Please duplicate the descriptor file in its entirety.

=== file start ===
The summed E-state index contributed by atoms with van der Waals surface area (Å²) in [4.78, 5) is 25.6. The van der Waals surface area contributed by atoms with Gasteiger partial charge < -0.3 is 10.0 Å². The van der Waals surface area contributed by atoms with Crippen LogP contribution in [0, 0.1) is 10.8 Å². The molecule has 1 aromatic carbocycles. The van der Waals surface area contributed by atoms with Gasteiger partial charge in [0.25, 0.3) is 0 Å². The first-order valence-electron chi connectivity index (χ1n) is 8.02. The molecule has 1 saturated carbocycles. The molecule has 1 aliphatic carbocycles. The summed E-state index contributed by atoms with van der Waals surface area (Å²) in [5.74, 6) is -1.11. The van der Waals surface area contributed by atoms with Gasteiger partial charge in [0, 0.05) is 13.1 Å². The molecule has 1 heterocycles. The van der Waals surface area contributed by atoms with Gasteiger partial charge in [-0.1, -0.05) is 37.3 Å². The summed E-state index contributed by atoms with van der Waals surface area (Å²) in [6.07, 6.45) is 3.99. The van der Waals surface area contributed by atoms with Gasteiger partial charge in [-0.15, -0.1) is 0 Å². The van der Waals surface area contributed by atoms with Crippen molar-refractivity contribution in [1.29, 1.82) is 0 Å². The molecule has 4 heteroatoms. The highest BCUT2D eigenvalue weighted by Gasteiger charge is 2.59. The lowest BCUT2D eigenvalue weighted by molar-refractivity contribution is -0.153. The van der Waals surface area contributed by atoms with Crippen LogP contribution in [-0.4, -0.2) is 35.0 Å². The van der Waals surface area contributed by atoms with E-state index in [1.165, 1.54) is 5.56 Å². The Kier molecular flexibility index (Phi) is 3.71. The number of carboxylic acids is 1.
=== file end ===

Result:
The summed E-state index contributed by atoms with van der Waals surface area (Å²) in [4.78, 5) is 25.6. The van der Waals surface area contributed by atoms with Gasteiger partial charge < -0.3 is 10.0 Å². The van der Waals surface area contributed by atoms with Crippen LogP contribution in [0, 0.1) is 10.8 Å². The molecule has 1 aromatic carbocycles. The van der Waals surface area contributed by atoms with Gasteiger partial charge in [0.25, 0.3) is 0 Å². The first-order valence-electron chi connectivity index (χ1n) is 8.02. The molecule has 1 saturated carbocycles. The molecule has 1 aliphatic carbocycles. The summed E-state index contributed by atoms with van der Waals surface area (Å²) in [5.74, 6) is -1.11. The van der Waals surface area contributed by atoms with Gasteiger partial charge in [0, 0.05) is 13.1 Å². The molecule has 1 heterocycles. The van der Waals surface area contributed by atoms with Gasteiger partial charge in [-0.1, -0.05) is 37.3 Å². The summed E-state index contributed by atoms with van der Waals surface area (Å²) in [6.07, 6.45) is 3.99. The van der Waals surface area contributed by atoms with Gasteiger partial charge in [-0.15, -0.1) is 0 Å². The van der Waals surface area contributed by atoms with Crippen molar-refractivity contribution in [1.29, 1.82) is 0 Å². The molecule has 4 heteroatoms. The highest BCUT2D eigenvalue weighted by Gasteiger charge is 2.59. The lowest BCUT2D eigenvalue weighted by molar-refractivity contribution is -0.153. The van der Waals surface area contributed by atoms with Crippen LogP contribution in [-0.4, -0.2) is 35.0 Å². The van der Waals surface area contributed by atoms with E-state index in [1.165, 1.54) is 5.56 Å². The Kier molecular flexibility index (Phi) is 3.71. The number of carboxylic acids is 1.